“[These companies] want to be right next to Brown Medical School,” McNally says. “Being in Mansfield, Massachusetts doesn’t cut it.” Young professionals, in kind, view Providence as “a cool city. They want to be here.”
And both the commission and the JDA are eager to bring them here: “Delivering an environment where they can live, work, and play is a critical demand of the Millennials who will make up the lion’s share of the workforce,” Steele says.
Steele estimates that 200-225 residents currently live in the district based on rough condo counts for longstanding complexes like Imperial Place, but that’s already begun to change. The lack of residents and huge parcels of clear land have been a blessing for planning purposes, because unlike other more densely populated neighborhoods, like Olneyville, there are few communities to feel displaced by the coming changes. Right now, the Jewelry District is as close as a centuries-old American city will likely ever come to having a “blank slate” – a historic gem ready to be polished and repurposed.
Several residential housing developers are getting in on the ground floor of the new district. The 95 Lofts, a six-story residential complex at 95 Chestnut Street owned by Waldorf Capitol Management Investors, was an early arrival to the party. They made the most of the 114-year-old former Irons & Russell pin and charm manufacturing building’s historic accents when designing the conversion, keeping its ornate birdcage elevator, wooden beams, maple floors, and exposed brick walls while making it completely green, even down to the air filter system. By fall 2017, all 59 units were rented out to a mix of Brown medical students, RISD and Johnson & Wales graduates, young professionals, and a few families. Many have already renewed their leases, according to property manager Kristen Viveiros of Acropolis Management Services, who feels that the neighborhood is already becoming much more resident-friendly.
“It’s nice to see people walking around the streets, and it’s definitely nice to see it growing,” says Viveiros. She cites South Street restaurant and bar The District as a popular go-to spot for residents. PPAC is right around the corner, universities are within walking distance, and amazing restaurants are nearby. “It’s still up and coming in this area, and I think everyone’s excited for that,” she adds.
Another residential projects in the pipeline is 44 Hospital Street, which will feature commercial use on the first floor and residences above. A parcel adjacent to 95 Chestnut Street hasn’t broken ground yet, but is expected to have about 90 units. Overall, Steele estimates roughly 1,000 new units are in development between the Jewelry District and Downtown.
“When you just think about what we have smack in the middle of the district, we have all of the required elements,” Steele says, listing advanced education, developable parcels, and housing being constructed specifically for it. “We are literally creating this neighborhood as we go along.”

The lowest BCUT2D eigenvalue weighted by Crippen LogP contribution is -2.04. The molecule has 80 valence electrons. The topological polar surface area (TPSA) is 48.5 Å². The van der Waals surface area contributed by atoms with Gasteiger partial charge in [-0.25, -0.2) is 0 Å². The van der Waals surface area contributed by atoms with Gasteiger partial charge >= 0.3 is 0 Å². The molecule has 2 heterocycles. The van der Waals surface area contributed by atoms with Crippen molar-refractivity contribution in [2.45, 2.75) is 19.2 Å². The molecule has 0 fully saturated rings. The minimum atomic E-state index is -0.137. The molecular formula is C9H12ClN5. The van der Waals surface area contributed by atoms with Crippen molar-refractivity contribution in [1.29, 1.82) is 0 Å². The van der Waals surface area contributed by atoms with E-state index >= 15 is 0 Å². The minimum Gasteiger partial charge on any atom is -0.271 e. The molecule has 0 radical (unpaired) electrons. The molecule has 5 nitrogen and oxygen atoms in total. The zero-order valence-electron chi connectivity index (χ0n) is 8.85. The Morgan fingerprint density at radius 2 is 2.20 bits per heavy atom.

Of course the Jewelry District is not actually a blank slate. Restaurants like CAV and Olga’s Cup & Saucer, watering holes like Art Bar and Nick-a-Nees, and organizations like the Providence Animal Rescue League have been thriving there for years and form a constellation of welcoming neighborhood go-tos for newcomers as foundations are poured for new businesses.
Another mainstay is the Providence Children’s Museum (PCM), which relocated to South Street from its original Pawtucket location more than two decades ago thanks to the affordability and space offerings of the 17,645 square-foot, 100-plus-year-old former jewelry factory. For nearly 40 years, PCM maintained a strict “no digital technology” policy for its little patrons, instead using colorful displays involving water, simple physics, history, art, nature, and more. This stance evolved under the leadership of Caroline Payson, who joined as Executive Director two years ago.
After decades of feeling like “a lone outpost,” the museum fully supports the innovation district concept and wants the community to remain cognizant of the fact that “technology is scaffolded up,” says Payson. “It starts with giving kids a hammer, or letting them cut out paper.” Certainly all of the Elon Musks and Larry Ellisons of the world started out as small children. In January, PCM will launch a three-year Creativity Takeover with constantly changing maker and design-oriented programming geared towards “engendering creative confidence in kids.”
“We’re a crucial part of the process,” Payson says. “We really embrace being in this kind of innovation technology corridor,” and that having programming focused on the cultivating the early roots of technological development “makes us an even better fit.” Payson is excited about the vision of families strolling across a pedestrian bridge from downtown to visit the museum.
It’s all moving forward. Cranes are hard at work erecting scaffolding. New shoots of growth are sprouting up all over, and it’s all coming together thanks to the many collaborations and partnerships forged between the private and public sectors, industry and academia, national and local businesses and governments, arts and technology, and employing the skills, creativity, and engagement of individuals of all ages and backgrounds. Through this careful, deliberate approach, a literal and metaphorical bridge is being built not just to connect city districts, but to leadProvidence from its historic past into a leadership role in technologically-optimized design.
“It’s been beautifully planned for years and years,” says Steele. “This is sort of the final leg of this extraordinary reawakening of this beautiful, central part of Providence.”